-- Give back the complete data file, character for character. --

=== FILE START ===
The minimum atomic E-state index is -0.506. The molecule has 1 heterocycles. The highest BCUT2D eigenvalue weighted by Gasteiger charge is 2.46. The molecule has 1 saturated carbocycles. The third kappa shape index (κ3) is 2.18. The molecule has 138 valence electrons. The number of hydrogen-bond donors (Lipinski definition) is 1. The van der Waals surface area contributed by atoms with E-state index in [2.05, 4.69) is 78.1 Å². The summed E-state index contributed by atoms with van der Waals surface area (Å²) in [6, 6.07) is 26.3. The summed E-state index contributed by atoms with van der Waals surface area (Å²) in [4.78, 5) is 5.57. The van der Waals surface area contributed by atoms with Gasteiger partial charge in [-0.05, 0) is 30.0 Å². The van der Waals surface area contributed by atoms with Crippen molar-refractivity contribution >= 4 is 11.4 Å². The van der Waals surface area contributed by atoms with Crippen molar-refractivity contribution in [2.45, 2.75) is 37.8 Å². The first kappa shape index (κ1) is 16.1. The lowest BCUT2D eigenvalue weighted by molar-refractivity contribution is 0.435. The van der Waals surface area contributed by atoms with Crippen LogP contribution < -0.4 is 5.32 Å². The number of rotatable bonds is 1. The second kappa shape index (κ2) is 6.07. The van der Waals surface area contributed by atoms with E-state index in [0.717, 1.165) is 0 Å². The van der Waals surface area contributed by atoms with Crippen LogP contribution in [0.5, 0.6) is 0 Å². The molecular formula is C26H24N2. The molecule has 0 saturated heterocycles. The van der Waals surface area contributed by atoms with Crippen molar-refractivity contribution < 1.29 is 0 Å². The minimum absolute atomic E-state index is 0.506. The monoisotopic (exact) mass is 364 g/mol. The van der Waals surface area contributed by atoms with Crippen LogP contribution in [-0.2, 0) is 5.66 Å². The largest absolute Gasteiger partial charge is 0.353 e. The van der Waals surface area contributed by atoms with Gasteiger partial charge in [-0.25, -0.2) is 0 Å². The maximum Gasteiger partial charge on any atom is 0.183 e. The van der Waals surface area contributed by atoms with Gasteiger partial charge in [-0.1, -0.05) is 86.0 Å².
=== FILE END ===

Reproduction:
The minimum atomic E-state index is -0.506. The molecule has 1 heterocycles. The highest BCUT2D eigenvalue weighted by Gasteiger charge is 2.46. The molecule has 1 saturated carbocycles. The third kappa shape index (κ3) is 2.18. The molecule has 138 valence electrons. The number of hydrogen-bond donors (Lipinski definition) is 1. The van der Waals surface area contributed by atoms with E-state index in [2.05, 4.69) is 78.1 Å². The summed E-state index contributed by atoms with van der Waals surface area (Å²) in [6, 6.07) is 26.3. The summed E-state index contributed by atoms with van der Waals surface area (Å²) in [4.78, 5) is 5.57. The van der Waals surface area contributed by atoms with Gasteiger partial charge in [-0.05, 0) is 30.0 Å². The van der Waals surface area contributed by atoms with Crippen molar-refractivity contribution >= 4 is 11.4 Å². The van der Waals surface area contributed by atoms with Crippen molar-refractivity contribution in [2.45, 2.75) is 37.8 Å². The first kappa shape index (κ1) is 16.1. The lowest BCUT2D eigenvalue weighted by molar-refractivity contribution is 0.435. The van der Waals surface area contributed by atoms with Crippen LogP contribution < -0.4 is 5.32 Å². The number of rotatable bonds is 1. The second kappa shape index (κ2) is 6.07. The van der Waals surface area contributed by atoms with E-state index in [0.717, 1.165) is 0 Å². The van der Waals surface area contributed by atoms with Crippen LogP contribution in [0.5, 0.6) is 0 Å². The molecular formula is C26H24N2. The molecule has 0 saturated heterocycles. The van der Waals surface area contributed by atoms with Crippen molar-refractivity contribution < 1.29 is 0 Å². The minimum absolute atomic E-state index is 0.506. The monoisotopic (exact) mass is 364 g/mol. The van der Waals surface area contributed by atoms with Crippen LogP contribution in [-0.2, 0) is 5.66 Å². The largest absolute Gasteiger partial charge is 0.353 e. The van der Waals surface area contributed by atoms with Gasteiger partial charge in [-0.25, -0.2) is 0 Å². The maximum Gasteiger partial charge on any atom is 0.183 e. The van der Waals surface area contributed by atoms with Gasteiger partial charge in [-0.1, -0.05) is 86.0 Å².